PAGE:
After earning his A.B. cum laude in Applied Mathematics at Harvard and his Ph.D. in Computer Science at Carnegie Mellon, Dr. Mostow held faculty positions at Stanford, University of Southern California's Information Sciences Institute, and Rutgers. He has served as an Editor of Machine Learning Journal and of IEEE Transactions on Software Engineering, as Program Co-chair of the 1998 National Conference on Artificial Intelligence, and as Conference Chair of the 2010 International Conference on Intelligent Tutoring System and the 2013 International Conference on Artificial Intelligence in Education. He has given invited talks at such diverse venues as the Association for Computational Linguistics, the National Science Foundation Workshop on Optimal Teaching, and the International Symposium on Automated Detection of Errors in Pronunciation Training. He is a Voting Member of the Society for the Scientific Study of Reading, at whose annual meetings he regularly presents his research. In 2010 he was elected President of the International Artificial Intelligence in Education Society.
Friday, December 5, 2014
IS Building, 3rd floor iSchool student space
Zach Pardos, Assistant Professor, UC Berkeley
Predictive Models of Student Learning in K-16
Abstract: The volume and granularity of data produced by current educational technologies in K-16 presents an exciting opportunity to gain insights into student knowledge and how it is acquired. In this talk I will show how probabilistic graphical models of student learning, with roots in cognitive theory, have served as an effective platform to study learning phenomenon in digital learning environments. Probabilistic graphical models allow for a blend of machine learning and domain expertise and are well suited to capture the temporal aspects of student data. The models were used to improve the accuracy of student knowledge assessment and performance prediction by taking into account individual inferred prior knowledge and learning attributes of the student as well as attributes of the content. This approach proved effective in the 2010 KDD Cup competition on educational data mining when pitted against an ensemble of state-of-the-art machine learning approaches. I will also show how these same models have been posed to measure the pedagogical efficacy of problem orderings, individual resources in a MOOC, and remediation decisions made by the learning environment. The work presented was conducted using data from the Cognitive Tutors for Algebra and Geometry, the ASSISTments Platform, and recently, Massive OpenOnline Courses (MOOC) on the edX platform. Implications for adaptivity, affective state integration, and privacy in the big data age will be discussed.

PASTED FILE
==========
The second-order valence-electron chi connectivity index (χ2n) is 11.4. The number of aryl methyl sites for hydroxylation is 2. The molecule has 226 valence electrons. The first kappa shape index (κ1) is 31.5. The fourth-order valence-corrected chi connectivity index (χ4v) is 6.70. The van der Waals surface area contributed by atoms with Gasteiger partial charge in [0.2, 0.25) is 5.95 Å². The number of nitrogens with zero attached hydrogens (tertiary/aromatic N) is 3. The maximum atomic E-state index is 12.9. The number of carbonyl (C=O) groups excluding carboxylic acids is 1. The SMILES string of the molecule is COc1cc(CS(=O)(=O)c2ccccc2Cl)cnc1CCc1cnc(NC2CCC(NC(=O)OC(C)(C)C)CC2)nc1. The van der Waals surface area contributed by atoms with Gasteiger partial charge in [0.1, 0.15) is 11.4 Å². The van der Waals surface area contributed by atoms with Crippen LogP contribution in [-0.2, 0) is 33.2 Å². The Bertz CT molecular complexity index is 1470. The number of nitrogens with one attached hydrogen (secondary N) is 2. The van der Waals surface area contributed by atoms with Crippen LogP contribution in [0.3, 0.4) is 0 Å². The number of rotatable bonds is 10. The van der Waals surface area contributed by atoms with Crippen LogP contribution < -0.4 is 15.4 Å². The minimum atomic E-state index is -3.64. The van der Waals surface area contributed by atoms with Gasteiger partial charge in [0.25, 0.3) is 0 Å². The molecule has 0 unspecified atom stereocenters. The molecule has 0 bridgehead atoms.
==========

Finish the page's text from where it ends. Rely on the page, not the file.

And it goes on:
Friday, November 7, 2014
2:00 p.m. - 3:00 p.m.
IS Building, 3rd floor iSchool student space
Jeremy Birnholtz, Associate Professor, Departments of Communication Studies and Electrical Engineering & Computer Science, Northwestern University
Butler Lies: Media, Deception and Availability Management in Everyday Life
New communication media such as email, instant messaging (IM) and SMS text messaging mean that we can interact more frequently with more people than ever before. While this has clear benefits, many people also report feeling overloaded and regularly take active steps to manage their availability for interaction with others, such as delaying response to messages, limiting attention to all incoming communications or exiting conversations prematurely. Without
explanation, however, these tactics may lead to perceptions of rudeness or disinterest in a relationship. In this talk I will present results from a series of studies exploring how people use instant messaging, SMS text messaging and Blackberry Messenger to manage their availability. I will show that people use media strategically -- sometimes deceptively -- to explain and coordinate their behavior; drawing on technical features of media, the social norms of media
usage, and the willingness of others to accept deception in some cases.